enter the void

Popular Reviews

Sofie Gråbøl and Troels Lyby in Accused

Accused aka Anklaget

Finally being given a wider release to capitalise on Sofie Gråbøl’s profile, courtesy of Scandi-crime series The Killing, this Danish drama about a man accused of incest is a brooding drama with an unusually tight focus and a real knack for cranking up the tension. Having mentioned Gråbøl, I must now immediately jump in and point out that she is not the star. And good though she is, the focus of this intense drama is Troels Lyby, who is great as you watch him. In retrospect you realise just how great. I am using words like “brooding”, “intense”, “tight” and “focus” because that is the entire point of the film. From start to … Read more
Saoirse Ronan and Kate Winslet


After a few years of doing mostly voice work, Kate Winslet has been coaxed back into a leading role in Ammonite, the follow-up to Francis Lee’s powerful breakthrough debut as a director, God’s Own Country. The 2017 movie told the story of forbidden love between two men on the wild and windy moors of Yorkshire. It’s tempting to see Ammonite as a remake – forbidden love on the wild and windy shores of Dorset – but is there more going on here than that? Winslet plays real-life 18th-century fossil-hunter Mary Anning – a huge Wikipedia page on her awaits if you know nothing about her. To boil it down: she lived in Lyme Regis … Read more
John Steed

The Avengers: Series 3, Episode 1 – Brief for Murder

Whoop de doo, it’s season three of The Avengers and to celebrate its continuing success, the opening credits have been given a bit of a makeover – they’re much more Saul Bass now – there’s more money being spent on the production, the camerawork is more filmic and the editing is noticeably snappier. Brian Clemens has also arrived as a writer. In fact Clemens had contributed two scripts (his first, Brought to Book, co-written with Patrick Brawn) for the first series but those episodes have now disappeared, so this is his extant debut, if there is such a thing. And Brief for Murder has the Clemens fingerprints all over it – a tricksy plot, misdirection … Read more
Samuel L Jackson in Coach Carter

Coach Carter

“Inspirational coach” movies come in many shapes and sizes. This one comes in the shape of Samuel L. Jackson, the tough talking, clean-living paragon of virtue who comes into a troubled school and turns around the basketball team in the teeth of indifference from pupils, teachers and … sorry, am I boring you? There’s a little more to Coach Carter than the usual sports movie fare. To whit: it is based on the true story of the coach who insisted his players properly knuckle down. He made them sign contracts. Controversially, he also insisted they got good grades in their other classes otherwise they were off the team. And outrageously, he closed the … Read more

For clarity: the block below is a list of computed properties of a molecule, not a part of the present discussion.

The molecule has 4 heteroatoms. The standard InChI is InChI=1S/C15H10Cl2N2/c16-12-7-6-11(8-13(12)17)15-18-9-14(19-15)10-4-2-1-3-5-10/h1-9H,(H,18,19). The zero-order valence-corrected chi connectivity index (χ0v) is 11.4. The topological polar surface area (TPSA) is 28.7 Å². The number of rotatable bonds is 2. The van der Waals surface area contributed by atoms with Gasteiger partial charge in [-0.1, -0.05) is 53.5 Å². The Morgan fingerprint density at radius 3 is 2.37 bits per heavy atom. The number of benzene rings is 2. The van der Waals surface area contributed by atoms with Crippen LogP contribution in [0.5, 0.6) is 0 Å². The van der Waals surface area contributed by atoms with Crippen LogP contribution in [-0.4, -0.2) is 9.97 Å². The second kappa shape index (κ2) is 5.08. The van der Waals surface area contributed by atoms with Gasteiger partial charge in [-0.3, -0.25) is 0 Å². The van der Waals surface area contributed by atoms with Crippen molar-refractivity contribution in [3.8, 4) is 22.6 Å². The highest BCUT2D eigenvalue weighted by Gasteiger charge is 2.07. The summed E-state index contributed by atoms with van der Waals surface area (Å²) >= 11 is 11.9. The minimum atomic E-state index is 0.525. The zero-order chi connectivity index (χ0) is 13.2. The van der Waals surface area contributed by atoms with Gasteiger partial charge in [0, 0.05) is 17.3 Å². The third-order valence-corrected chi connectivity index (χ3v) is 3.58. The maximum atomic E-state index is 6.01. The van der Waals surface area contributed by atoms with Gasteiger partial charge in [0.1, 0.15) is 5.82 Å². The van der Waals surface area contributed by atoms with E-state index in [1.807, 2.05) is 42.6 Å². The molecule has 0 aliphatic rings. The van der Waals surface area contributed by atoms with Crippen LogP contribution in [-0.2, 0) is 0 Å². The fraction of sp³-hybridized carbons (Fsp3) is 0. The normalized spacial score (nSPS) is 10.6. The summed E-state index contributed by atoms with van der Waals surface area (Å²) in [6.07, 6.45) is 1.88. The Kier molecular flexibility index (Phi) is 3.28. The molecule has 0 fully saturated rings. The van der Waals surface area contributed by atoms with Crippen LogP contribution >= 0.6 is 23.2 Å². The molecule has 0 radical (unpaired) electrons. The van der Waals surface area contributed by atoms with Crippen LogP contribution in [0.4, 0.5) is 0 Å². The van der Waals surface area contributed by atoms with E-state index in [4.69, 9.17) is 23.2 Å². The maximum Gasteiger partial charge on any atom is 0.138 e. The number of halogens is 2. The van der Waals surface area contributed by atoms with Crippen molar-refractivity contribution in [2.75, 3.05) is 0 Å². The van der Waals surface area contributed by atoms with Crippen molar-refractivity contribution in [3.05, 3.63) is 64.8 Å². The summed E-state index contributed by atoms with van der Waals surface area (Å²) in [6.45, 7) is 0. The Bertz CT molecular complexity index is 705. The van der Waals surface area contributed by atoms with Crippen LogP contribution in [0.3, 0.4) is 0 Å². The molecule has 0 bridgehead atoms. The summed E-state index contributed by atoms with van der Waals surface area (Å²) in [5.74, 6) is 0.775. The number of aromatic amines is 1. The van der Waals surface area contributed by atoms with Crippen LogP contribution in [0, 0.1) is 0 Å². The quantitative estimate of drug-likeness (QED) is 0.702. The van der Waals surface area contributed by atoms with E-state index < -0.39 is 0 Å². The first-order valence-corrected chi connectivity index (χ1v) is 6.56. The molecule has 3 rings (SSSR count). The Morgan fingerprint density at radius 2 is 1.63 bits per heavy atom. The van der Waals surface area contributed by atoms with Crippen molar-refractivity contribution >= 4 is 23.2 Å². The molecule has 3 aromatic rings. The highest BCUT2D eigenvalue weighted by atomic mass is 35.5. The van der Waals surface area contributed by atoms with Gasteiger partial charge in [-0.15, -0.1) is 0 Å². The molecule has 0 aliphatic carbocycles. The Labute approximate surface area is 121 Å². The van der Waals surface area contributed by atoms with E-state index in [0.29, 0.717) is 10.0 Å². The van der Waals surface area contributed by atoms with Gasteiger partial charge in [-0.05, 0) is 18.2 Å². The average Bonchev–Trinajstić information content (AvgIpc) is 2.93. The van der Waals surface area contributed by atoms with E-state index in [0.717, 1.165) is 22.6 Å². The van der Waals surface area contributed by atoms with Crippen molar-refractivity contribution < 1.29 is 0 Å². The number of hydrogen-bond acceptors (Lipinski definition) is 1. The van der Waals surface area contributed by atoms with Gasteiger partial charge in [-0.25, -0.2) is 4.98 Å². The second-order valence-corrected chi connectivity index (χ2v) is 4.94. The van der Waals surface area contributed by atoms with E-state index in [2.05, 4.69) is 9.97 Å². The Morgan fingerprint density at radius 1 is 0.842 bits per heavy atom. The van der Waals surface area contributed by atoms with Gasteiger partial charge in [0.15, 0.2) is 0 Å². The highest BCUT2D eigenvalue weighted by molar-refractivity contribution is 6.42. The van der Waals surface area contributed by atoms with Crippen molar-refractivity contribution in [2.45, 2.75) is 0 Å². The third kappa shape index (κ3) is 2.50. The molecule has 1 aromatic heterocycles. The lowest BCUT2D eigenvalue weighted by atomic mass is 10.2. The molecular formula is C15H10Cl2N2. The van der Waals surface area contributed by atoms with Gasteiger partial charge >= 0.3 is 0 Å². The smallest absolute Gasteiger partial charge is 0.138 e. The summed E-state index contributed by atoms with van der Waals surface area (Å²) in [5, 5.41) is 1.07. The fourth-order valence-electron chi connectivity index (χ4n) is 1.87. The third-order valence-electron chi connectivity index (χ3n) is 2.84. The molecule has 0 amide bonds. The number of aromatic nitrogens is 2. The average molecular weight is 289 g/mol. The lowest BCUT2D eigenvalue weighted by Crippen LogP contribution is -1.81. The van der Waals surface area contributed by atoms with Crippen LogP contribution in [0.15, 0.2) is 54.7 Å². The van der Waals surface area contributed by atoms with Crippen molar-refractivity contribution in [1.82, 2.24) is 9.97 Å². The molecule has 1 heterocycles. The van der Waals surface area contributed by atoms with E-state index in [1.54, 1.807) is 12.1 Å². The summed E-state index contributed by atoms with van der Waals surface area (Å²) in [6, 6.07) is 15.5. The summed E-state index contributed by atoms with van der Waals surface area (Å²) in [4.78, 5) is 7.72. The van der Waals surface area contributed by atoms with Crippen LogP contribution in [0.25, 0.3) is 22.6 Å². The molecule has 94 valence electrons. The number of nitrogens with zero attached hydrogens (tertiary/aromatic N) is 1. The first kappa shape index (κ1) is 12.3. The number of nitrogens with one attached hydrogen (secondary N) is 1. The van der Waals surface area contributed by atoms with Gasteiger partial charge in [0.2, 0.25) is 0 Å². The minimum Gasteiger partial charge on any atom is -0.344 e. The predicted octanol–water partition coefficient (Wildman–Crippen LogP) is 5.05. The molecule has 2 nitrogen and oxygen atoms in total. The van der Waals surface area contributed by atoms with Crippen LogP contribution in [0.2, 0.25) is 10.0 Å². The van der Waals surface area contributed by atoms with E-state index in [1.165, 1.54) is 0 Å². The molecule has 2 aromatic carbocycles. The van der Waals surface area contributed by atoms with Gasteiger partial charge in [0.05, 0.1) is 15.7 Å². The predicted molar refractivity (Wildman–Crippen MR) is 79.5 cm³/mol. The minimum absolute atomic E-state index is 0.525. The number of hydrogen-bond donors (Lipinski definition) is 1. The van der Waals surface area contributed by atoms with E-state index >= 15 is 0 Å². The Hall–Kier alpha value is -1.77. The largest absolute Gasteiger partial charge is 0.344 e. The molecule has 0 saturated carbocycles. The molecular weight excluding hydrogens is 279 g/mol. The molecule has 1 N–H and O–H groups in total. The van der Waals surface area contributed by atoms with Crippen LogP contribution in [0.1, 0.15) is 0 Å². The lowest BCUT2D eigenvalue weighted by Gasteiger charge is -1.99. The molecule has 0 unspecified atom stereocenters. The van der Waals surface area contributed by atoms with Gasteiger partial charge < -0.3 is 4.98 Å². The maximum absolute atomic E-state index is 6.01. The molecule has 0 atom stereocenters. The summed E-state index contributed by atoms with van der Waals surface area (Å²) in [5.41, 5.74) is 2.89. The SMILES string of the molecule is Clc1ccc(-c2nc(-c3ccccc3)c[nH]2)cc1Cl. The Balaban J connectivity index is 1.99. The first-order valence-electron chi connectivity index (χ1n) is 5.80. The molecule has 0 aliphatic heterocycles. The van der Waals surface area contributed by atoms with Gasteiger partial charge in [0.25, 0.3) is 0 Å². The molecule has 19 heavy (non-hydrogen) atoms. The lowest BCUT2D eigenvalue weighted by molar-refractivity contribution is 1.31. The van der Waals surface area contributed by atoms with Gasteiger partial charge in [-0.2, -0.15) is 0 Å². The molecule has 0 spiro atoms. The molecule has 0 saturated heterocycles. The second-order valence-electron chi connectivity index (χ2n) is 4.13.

June and Diego

All Sorts

At the Raindance film festival, London, UK, 27 October–6 November 2021 You’re either a fan of the wacky, the quirky and the whimsical or you’re not. All Sorts is all three and yet manages to avoid the trap of believing that zaniness trumps everything else, and that it’s a licence to ignore the other considerations of film-making – like crafting a decent a plot. Not everyone is Wes Anderson. In fact, sometimes even Wes Anderson isn’t Wes Anderson. The director and writer here is J Rick Castaneda, of the production outfit Psychic Bunny – their 2009 bite-size web series Coma, Period. (still on YouTube) gave Rob Delaney an early starring role, after which Psychic … Read more
Roddy the Rat holds on tight in Flushed Away

Flushed Away

Aardman, the animation house that gave us Wallace and Gromit, announced the ending of their collaboration with DreamWorks (Shrek) just as Flushed Away was released. And watching it, you can understand why. High on sentimentality and laden with backstory, it’s a DreamWorks movie with Aardman touches, rather than what Aardman probably hoped for – an Aardman movie with DreamWorks muscle behind it. A good movie that could have been a great one, in other words, though the good stuff makes it worthwhile. The over-complicated story tells the tale of Roddy St James, a privileged London pet rat (voiced by Hugh Jackman) who gets “flushed away” down the toilet and into the sewers, where … Read more